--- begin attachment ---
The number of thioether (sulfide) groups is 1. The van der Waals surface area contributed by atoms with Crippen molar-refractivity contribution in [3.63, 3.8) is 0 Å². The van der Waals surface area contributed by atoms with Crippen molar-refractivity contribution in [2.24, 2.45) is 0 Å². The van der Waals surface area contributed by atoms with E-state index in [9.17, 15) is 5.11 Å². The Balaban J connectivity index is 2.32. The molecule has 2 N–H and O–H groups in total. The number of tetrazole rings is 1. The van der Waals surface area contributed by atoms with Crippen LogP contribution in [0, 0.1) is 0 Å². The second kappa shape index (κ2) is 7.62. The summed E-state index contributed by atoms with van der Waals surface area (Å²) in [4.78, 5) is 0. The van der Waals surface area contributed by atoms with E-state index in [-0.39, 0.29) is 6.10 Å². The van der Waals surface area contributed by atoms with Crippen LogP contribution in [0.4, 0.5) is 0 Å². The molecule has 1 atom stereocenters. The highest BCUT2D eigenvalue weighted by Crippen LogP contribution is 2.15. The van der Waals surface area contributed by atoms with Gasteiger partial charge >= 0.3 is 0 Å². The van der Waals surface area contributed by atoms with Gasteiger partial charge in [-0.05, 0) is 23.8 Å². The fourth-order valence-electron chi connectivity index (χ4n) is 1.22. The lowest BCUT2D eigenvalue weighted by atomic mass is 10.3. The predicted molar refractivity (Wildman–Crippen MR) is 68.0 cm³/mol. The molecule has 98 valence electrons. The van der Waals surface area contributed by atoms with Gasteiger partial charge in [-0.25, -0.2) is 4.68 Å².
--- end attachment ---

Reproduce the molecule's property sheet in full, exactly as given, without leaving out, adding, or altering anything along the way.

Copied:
The number of thioether (sulfide) groups is 1. The van der Waals surface area contributed by atoms with Crippen molar-refractivity contribution in [3.63, 3.8) is 0 Å². The van der Waals surface area contributed by atoms with Crippen molar-refractivity contribution in [2.24, 2.45) is 0 Å². The van der Waals surface area contributed by atoms with E-state index in [9.17, 15) is 5.11 Å². The Balaban J connectivity index is 2.32. The molecule has 2 N–H and O–H groups in total. The number of tetrazole rings is 1. The van der Waals surface area contributed by atoms with Crippen LogP contribution in [0, 0.1) is 0 Å². The second kappa shape index (κ2) is 7.62. The summed E-state index contributed by atoms with van der Waals surface area (Å²) in [4.78, 5) is 0. The van der Waals surface area contributed by atoms with E-state index in [-0.39, 0.29) is 6.10 Å². The van der Waals surface area contributed by atoms with Crippen LogP contribution in [0.4, 0.5) is 0 Å². The molecule has 1 atom stereocenters. The highest BCUT2D eigenvalue weighted by Crippen LogP contribution is 2.15. The van der Waals surface area contributed by atoms with Gasteiger partial charge >= 0.3 is 0 Å². The van der Waals surface area contributed by atoms with Gasteiger partial charge in [-0.05, 0) is 23.8 Å². The fourth-order valence-electron chi connectivity index (χ4n) is 1.22. The lowest BCUT2D eigenvalue weighted by atomic mass is 10.3. The predicted molar refractivity (Wildman–Crippen MR) is 68.0 cm³/mol. The molecule has 98 valence electrons. The van der Waals surface area contributed by atoms with Gasteiger partial charge in [-0.25, -0.2) is 4.68 Å².